Shapur I, son of Ardashir I reigned over the Sassanian Empire from 241 to 272. Towards the end of his rule, Ardashir had revived the war against the Roman Empire. Shapur continued it, conquering the Mesopotamian fortresses of Carrhae and Nisibis and entering Syria, although his forces were there rejected by the father in law of the young Emperor Gordian III, Timesitheus, and finally defeated in the Battle of Rasaena in 243, forcing him to leave Mesopotamia.
Shortly after, Timesitheus died and Gordian was murdered by Philip the Arab, who signed a truce with Persians in 244. Shapur reignited the war shortly after, taking advantage of the Goths´ invasion of the Empire and the continuous succession of emperors that followed the death of Decian (251).
Shapur conquered Armenia, invaded Syria and sacked Antioch. Valerian tried to march against him, but was taken as a prisoner when trying to start negotiations. Shapur entered Asia Minor although was finally rejected by Allistus. Septimius Ordenatus, king of Palmyra, defeated the Persian army, reconquered Carrhae and Nisibis and even kidnapped the royal harem.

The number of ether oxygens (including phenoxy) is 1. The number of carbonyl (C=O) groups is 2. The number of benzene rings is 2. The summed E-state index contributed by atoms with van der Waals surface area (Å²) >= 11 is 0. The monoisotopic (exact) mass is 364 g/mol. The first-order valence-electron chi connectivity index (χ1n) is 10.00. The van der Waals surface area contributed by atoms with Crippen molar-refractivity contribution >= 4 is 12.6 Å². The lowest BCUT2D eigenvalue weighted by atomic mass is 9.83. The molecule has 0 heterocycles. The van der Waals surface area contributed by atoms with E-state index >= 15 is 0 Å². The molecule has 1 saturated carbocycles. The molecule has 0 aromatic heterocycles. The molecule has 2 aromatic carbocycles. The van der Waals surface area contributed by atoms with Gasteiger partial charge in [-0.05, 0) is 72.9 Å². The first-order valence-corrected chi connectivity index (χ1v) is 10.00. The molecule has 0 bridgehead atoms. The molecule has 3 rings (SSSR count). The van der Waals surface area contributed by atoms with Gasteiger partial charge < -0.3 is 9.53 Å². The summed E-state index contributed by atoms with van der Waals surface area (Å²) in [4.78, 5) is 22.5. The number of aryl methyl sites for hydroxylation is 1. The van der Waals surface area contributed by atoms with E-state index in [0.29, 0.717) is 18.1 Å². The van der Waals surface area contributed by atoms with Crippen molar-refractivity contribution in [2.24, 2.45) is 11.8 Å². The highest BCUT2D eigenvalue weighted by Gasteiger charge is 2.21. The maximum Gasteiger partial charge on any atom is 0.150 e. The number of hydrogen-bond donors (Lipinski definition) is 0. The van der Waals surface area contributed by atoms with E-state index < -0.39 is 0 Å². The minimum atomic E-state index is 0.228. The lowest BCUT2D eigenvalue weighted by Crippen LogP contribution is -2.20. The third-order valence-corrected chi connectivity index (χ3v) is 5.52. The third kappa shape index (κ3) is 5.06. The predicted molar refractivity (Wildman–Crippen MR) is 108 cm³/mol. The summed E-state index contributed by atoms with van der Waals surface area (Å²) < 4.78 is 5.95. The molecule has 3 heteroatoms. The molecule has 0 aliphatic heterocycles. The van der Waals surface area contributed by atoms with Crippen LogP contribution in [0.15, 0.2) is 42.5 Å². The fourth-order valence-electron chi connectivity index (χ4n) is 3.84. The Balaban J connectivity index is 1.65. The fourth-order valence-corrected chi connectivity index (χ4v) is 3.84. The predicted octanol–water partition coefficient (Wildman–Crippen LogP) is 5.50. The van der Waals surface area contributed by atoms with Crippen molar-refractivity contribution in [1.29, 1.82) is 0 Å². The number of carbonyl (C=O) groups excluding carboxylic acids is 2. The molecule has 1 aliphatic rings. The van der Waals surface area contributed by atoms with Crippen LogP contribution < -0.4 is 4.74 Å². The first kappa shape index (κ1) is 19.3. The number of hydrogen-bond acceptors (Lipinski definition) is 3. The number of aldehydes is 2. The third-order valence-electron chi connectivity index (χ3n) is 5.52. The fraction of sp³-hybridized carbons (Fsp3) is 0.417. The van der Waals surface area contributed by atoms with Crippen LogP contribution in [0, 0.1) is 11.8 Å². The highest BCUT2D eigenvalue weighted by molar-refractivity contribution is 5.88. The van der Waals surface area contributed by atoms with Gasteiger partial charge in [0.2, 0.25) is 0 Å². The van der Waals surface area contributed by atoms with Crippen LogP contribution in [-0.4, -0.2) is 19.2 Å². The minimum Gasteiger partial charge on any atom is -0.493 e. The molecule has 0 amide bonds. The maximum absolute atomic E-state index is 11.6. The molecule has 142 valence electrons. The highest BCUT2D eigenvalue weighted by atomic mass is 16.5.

The Sassanian Emperor could not recover and even lost Armenia again. According to Persian sources, he managed to recover Hatra, in the Mesopotamia desert, and above all, he attained glory for keeping Valerian, the Roman Emperor, as hostage.
In the Valley of Istair, near Persepolis, under the Achemenid tombs in Nakshi Rustam, Shapur is represented riding a horse, wearing a royal armour and crown, with Valerian on his knees begging for mercy. The same scene is represented and can still be seen in the ruins of several cities of today´s Iran.
Shapur on his coins and inscriptions calls himself a “worshiper of Mazda” the god of Zoroastrianism, king of Arian and non-Arian kings, grandson of the king-god Papak, which made him king of all the world, although his territories were even smaller that his father´s, Ardashir I.
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